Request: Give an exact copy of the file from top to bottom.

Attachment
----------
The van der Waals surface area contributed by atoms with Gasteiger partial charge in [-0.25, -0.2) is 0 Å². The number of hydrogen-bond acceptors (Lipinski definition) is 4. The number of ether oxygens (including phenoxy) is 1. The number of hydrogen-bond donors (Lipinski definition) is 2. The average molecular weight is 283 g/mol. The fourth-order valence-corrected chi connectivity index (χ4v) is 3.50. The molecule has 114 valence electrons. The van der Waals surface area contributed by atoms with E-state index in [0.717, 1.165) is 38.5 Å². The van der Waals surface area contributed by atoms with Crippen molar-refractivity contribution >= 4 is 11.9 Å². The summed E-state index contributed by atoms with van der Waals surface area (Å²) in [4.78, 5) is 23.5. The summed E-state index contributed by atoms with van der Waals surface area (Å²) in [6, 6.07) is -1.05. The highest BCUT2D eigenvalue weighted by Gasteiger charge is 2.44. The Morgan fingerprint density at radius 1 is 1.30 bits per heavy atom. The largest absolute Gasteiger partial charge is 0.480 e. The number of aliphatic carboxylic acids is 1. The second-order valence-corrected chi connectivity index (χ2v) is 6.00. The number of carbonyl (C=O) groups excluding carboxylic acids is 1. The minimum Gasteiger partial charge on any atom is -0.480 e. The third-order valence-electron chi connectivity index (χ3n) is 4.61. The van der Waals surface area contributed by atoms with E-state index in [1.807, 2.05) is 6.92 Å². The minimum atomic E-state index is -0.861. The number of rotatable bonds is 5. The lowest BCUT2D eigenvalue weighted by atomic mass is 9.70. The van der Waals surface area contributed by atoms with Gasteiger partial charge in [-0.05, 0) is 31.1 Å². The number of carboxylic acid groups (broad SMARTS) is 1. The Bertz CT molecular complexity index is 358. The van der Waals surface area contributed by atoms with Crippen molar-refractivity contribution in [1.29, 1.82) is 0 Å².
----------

The van der Waals surface area contributed by atoms with Gasteiger partial charge in [-0.25, -0.2) is 0 Å². The number of hydrogen-bond acceptors (Lipinski definition) is 4. The number of ether oxygens (including phenoxy) is 1. The number of hydrogen-bond donors (Lipinski definition) is 2. The average molecular weight is 283 g/mol. The fourth-order valence-corrected chi connectivity index (χ4v) is 3.50. The molecule has 114 valence electrons. The van der Waals surface area contributed by atoms with E-state index in [0.717, 1.165) is 38.5 Å². The van der Waals surface area contributed by atoms with Crippen molar-refractivity contribution >= 4 is 11.9 Å². The summed E-state index contributed by atoms with van der Waals surface area (Å²) in [4.78, 5) is 23.5. The summed E-state index contributed by atoms with van der Waals surface area (Å²) in [6, 6.07) is -1.05. The highest BCUT2D eigenvalue weighted by Gasteiger charge is 2.44. The Morgan fingerprint density at radius 1 is 1.30 bits per heavy atom. The largest absolute Gasteiger partial charge is 0.480 e. The number of aliphatic carboxylic acids is 1. The second-order valence-corrected chi connectivity index (χ2v) is 6.00. The number of carbonyl (C=O) groups excluding carboxylic acids is 1. The minimum Gasteiger partial charge on any atom is -0.480 e. The third-order valence-electron chi connectivity index (χ3n) is 4.61. The van der Waals surface area contributed by atoms with E-state index in [1.807, 2.05) is 6.92 Å². The minimum atomic E-state index is -0.861. The number of rotatable bonds is 5. The lowest BCUT2D eigenvalue weighted by atomic mass is 9.70. The van der Waals surface area contributed by atoms with Gasteiger partial charge in [-0.05, 0) is 31.1 Å². The number of carboxylic acid groups (broad SMARTS) is 1. The Bertz CT molecular complexity index is 358. The van der Waals surface area contributed by atoms with Crippen molar-refractivity contribution in [1.29, 1.82) is 0 Å².